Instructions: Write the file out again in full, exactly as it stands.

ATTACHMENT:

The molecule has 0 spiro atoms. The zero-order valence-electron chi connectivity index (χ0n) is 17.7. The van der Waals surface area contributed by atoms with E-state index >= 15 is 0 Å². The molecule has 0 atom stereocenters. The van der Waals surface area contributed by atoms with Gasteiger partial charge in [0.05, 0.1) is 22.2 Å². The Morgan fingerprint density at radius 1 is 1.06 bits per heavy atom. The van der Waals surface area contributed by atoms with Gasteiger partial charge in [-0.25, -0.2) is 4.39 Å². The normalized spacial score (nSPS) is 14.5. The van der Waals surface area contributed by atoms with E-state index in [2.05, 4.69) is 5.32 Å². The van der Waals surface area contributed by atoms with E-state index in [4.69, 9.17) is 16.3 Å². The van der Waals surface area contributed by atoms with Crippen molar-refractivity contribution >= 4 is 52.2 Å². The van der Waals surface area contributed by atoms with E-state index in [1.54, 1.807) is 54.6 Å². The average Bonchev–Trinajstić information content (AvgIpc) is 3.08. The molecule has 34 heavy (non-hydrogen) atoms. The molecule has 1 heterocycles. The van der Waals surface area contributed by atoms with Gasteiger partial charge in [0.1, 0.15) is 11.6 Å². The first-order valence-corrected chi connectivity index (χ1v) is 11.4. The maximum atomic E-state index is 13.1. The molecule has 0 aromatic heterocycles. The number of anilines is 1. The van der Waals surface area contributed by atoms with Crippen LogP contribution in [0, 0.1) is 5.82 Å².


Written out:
The molecule has 0 spiro atoms. The zero-order valence-electron chi connectivity index (χ0n) is 17.7. The van der Waals surface area contributed by atoms with E-state index >= 15 is 0 Å². The molecule has 0 atom stereocenters. The van der Waals surface area contributed by atoms with Gasteiger partial charge in [0.05, 0.1) is 22.2 Å². The Morgan fingerprint density at radius 1 is 1.06 bits per heavy atom. The van der Waals surface area contributed by atoms with Gasteiger partial charge in [-0.25, -0.2) is 4.39 Å². The normalized spacial score (nSPS) is 14.5. The van der Waals surface area contributed by atoms with E-state index in [2.05, 4.69) is 5.32 Å². The van der Waals surface area contributed by atoms with E-state index in [4.69, 9.17) is 16.3 Å². The van der Waals surface area contributed by atoms with Crippen molar-refractivity contribution >= 4 is 52.2 Å². The van der Waals surface area contributed by atoms with E-state index in [1.54, 1.807) is 54.6 Å². The average Bonchev–Trinajstić information content (AvgIpc) is 3.08. The molecule has 34 heavy (non-hydrogen) atoms. The molecule has 1 heterocycles. The van der Waals surface area contributed by atoms with Gasteiger partial charge in [0.1, 0.15) is 11.6 Å². The first-order valence-corrected chi connectivity index (χ1v) is 11.4. The maximum atomic E-state index is 13.1. The molecule has 0 aromatic heterocycles. The number of anilines is 1. The van der Waals surface area contributed by atoms with Crippen LogP contribution in [0, 0.1) is 5.82 Å².